Bard College–West Point Panel on Challenges in a Chaotic Middle East
The Bard Globalization and International Affairs program and the West Point–Bard College Exchange will present “New World Disorder: U.S. Grand Strategy in a Chaotic Middle East,” a panel featuring Walter Russell Mead and James Ketterer of Bard College and Ruth Beitler of the U.S. Military Academy at West Point. The panel will address the increasing and overlapping challenges facing the United States across the Middle East and North Africa. It will take place on Monday, September 22 at 6:30 p.m. in the Weis Cinema at the Bertelsmann Campus Center at Bard College.
Fisher Center Hosts Longy School of Music of Bard College Sistema Side by Side Orchestra Conducted by Jorge Soto
The Richard B. Fisher Center for the Performing Arts presents a performance by the Longy School of Music of Bard College Sistema Side by Side Orchestra, conducted by Jorge Soto, on September 20 at 3 p.m. The Sistema Side by Side Orchestra travels from Boston to honor Maestro José Antonio Abreu, founder of El Sistema, the unique program from Venezuela that brings about social change through music and has improved the lives of hundreds of thousands of children worldwide.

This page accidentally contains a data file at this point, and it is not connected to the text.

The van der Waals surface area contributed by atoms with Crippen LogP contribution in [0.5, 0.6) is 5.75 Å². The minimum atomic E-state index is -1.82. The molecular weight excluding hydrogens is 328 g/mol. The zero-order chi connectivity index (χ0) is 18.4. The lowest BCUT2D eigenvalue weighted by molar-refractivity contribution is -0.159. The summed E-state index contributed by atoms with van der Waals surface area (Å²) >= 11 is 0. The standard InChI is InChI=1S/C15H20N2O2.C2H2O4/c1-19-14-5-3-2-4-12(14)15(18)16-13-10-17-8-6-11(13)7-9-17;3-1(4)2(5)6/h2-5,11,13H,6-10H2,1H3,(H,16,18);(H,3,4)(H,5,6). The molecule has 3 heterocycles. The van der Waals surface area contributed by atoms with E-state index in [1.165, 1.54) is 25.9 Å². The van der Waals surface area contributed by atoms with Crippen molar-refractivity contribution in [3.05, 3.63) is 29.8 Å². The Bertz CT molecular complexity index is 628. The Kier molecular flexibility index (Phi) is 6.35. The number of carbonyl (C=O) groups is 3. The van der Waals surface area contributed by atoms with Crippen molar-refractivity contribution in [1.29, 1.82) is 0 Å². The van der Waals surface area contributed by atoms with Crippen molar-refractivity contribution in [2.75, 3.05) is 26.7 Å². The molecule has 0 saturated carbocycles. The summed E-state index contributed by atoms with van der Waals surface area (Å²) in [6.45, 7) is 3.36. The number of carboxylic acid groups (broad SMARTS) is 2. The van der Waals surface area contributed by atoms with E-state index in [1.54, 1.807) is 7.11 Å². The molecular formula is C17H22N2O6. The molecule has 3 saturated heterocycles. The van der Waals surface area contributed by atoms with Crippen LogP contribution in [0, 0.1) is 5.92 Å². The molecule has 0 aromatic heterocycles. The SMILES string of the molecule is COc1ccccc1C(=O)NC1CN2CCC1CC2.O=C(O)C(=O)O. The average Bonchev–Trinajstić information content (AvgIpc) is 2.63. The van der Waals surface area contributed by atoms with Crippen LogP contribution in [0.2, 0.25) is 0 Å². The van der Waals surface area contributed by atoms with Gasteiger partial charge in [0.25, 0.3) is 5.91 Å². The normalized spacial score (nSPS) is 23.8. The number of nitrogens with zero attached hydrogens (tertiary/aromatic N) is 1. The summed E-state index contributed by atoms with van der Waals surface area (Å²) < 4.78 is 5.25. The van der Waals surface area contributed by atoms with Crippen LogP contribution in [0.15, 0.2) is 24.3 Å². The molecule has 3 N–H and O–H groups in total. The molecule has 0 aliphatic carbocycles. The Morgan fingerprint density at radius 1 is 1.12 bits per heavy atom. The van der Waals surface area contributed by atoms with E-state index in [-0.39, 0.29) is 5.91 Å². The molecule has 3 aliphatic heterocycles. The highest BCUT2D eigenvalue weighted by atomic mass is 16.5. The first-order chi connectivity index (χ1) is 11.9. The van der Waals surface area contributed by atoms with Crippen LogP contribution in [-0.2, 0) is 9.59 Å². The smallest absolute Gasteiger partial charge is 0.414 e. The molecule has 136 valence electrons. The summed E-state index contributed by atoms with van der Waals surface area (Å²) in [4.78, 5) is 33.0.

Professor Myra Young Armstead Begins NEH Fellowship at Schomburg Center
Bard College Professor of Historical Studies Myra Young Armstead has been awarded a fellowship as a Schomburg Scholar-in-Residence. The fellowship, which is funded by the National Endowment for the Humanities, gives access to the Schomburg Center for Research in Black Culture and other centers of The New York Public Library. Schomburg Scholars research and write about black history and culture throughout the black diaspora, interact with other participating scholars, and give lectures on their findings. Professor Armstead has begun her six-month residency, during which she will research progressive public history in Harlem.